In addition to adopting the Wholesaler Safe Product Practices, Cardinal has agreed that in the regular course of its business it will:

— Buy pharmaceuticals directly from manufacturers and not on the secondary market from alternate source vendors;
— Sell pharmaceuticals only to wholesalers who have certified their compliance with the Wholesaler Safe Product Practices, and have agreed to allow audits of those certifications;
— Adopt “know your customer” provisions and monitor for customer diversion; and
— Hire an external auditor to conduct periodic reviews of its compliance with the settlement.

As I wrote on November 27th , I was one of the people the attorney general had dropped a subpoena on, for the records I had obtained and created in my own investigation regarding the counterfeit drugs taken by a Long Island teenager, Tim Fagan, after he had undergone an emergency liver transplant. It’s nice to see the investigation has paid dividends for New Yorkers, not just in financial recovery, but in a safer pharmaceutical supply chain.

Links to this post:

more secondary drug trading fallout
over a year ago drug wholesaler cardinal health announced it would stop trading drugs in the secondary market. such trading was a lucrative sideline for cardinal, offering the potential for much higher margins than the traditional
posted by David E. Williams of the Health business blog @ January 04, 2007 5:49 PM


December 12th, 2006

Fighting Fake Drugs: NYT Editorial

The New York Times today jumps into the fray regarding the dangers of counterfeit drugs in an editorial. They do so from the perspective of those buying drugs over the Internet:

Tempted to buy cheap medicines from a pharmacy Web site? Think twice. If the Web site shows no verifiable street address for the pharmacy, there is a 50 percent chance the drugs are counterfeit.

In rich countries, fake medicines mainly come from virtual stores. Elsewhere, they are on the pharmacy shelves. In much of the former Soviet Union, 20 percent of the drugs on sale are fakes. In parts of Africa, Asia and Latin America, 30 percent are counterfeit. The culprits range from mom-and-pop operations processing chalk in their garages to organized-crime networks that buy the complicity of regulators, customs officials and pharmacists.

The editorial goes on to the deaths from counterfeits and the ways developing countries have been fighting it, and otherwise serves to further sound the alarm of buying medication when you don’t know its origins.

As those in the pharmaceutical drug trade know, the issue of counterfeits has been a hot topic before the FDA in recent years. It is also, most certainly, not confined to foreign counterfeits as we have purely domestic counterfeiting going on.

After identifying the problem, the Times makes its pitch for action, writing:

An international convention is also needed to establish stiffer penalties for counterfeiting drugs, and marshal more funds and support to fight this deadly crime.

That’s a great idea. And we can start right here at home with legislation currently stuck in congressional committees. The pending legislation before both the House and the Senate comes in the form of Tim Fagan’s Law, named for one of my clients.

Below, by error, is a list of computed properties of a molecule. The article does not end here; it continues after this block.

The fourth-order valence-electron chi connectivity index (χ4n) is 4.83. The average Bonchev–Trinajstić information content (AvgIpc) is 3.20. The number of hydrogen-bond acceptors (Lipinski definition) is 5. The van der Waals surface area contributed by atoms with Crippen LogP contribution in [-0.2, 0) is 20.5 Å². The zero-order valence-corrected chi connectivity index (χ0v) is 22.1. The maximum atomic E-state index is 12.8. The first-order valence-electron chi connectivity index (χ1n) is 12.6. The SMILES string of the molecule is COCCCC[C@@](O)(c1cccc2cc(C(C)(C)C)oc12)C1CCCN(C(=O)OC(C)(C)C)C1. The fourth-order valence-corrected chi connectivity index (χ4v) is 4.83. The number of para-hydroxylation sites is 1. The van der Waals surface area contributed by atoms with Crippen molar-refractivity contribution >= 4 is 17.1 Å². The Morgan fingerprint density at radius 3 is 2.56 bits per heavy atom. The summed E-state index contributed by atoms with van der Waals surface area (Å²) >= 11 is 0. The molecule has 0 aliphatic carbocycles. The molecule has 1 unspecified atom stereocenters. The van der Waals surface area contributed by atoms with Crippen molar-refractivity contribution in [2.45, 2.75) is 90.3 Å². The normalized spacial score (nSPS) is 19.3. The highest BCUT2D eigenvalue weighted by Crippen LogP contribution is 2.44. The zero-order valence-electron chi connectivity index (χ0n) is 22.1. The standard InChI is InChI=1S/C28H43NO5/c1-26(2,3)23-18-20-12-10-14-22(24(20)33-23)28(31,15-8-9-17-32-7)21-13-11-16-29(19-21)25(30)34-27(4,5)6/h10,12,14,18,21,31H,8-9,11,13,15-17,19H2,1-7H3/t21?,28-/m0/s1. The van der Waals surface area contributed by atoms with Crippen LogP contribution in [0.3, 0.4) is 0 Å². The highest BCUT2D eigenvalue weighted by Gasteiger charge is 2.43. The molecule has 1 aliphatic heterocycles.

For more on the issues, you can visit my own Counterfeit Drug Resource Page, and read more about the problem by clicking on the Counterfeit Crugs label on your left and seeing other posts on the subject.


December 1st, 2006

More on Tim Fagan’s Law and Prescription Drugs

I speculated last week that the Democratic victory in the House and Senate bodes well for counterfeit drug legislation moving forward. The mover behind Tim Fagan’s Law is Tim’s congressman, Steve Israel. Tim, who I represent, was injected with counterfeit drugs after a liver transplant in 2002.

So I spoke this week to Rep. Israel’s new communications director and former health policy aide. She tells me that Rep. Israel will push for hearings in the Energy and Commerce Committee, where the bill is stalled. Significantly, the new chairman will be Rep. John Dingell, who was a champion of the Prescription Drug Marketing Act of 1987.

The PDMA, for those who follow the counterfeit drug issue, is the major piece of legislation that was designed to safeguard our pharmaceutical supply chain by forcing these companies to track the “pedigree” of the drugs — that is, who the prior owners of the drug were. It has never been fully implemented, and some companies continue to fight it today. From today’s WSJ Law Blog comes this story from Heather Won Tesorieo, who has been covering this subject for several years:

A federal magistrate recommended yesterday that a long-stalled provision of a drug law aimed at curtailing counterfeit drugs be stayed, giving a surprising upper hand to a group of small drug wholesalers that filed for an injunction to keep the law from going into effect. The plaintiffs and the government have until noon today to present further information to a federal judge, who is then expected to issue a ruling.

The drug law provision would require some drug wholesalers to supply a record, or pedigree, to track every middleman that handles a drug. It’s the latest regulatory measure aimed at improving transparency in the nation’s drug supply chain and stave off the growing number of incidents of counterfeit drugs.

With the continued obstinace of some wholesalers, who apparently refuse to make their industry safer so that they can continue to wheel and deal pharmaceuticals on the gray market, the passage of Tim Fagan’s Law becomes more important.

Change seems to be sweeping the industry — notwithstanding those who would like to keep it all secret — as light is shed on the loopholes in the system. So while some wholesalers continue to fight against the trend of greater safety, there is still good news out there for anyone who takes prescription drugs, which is to say, almost all of us at one time or another.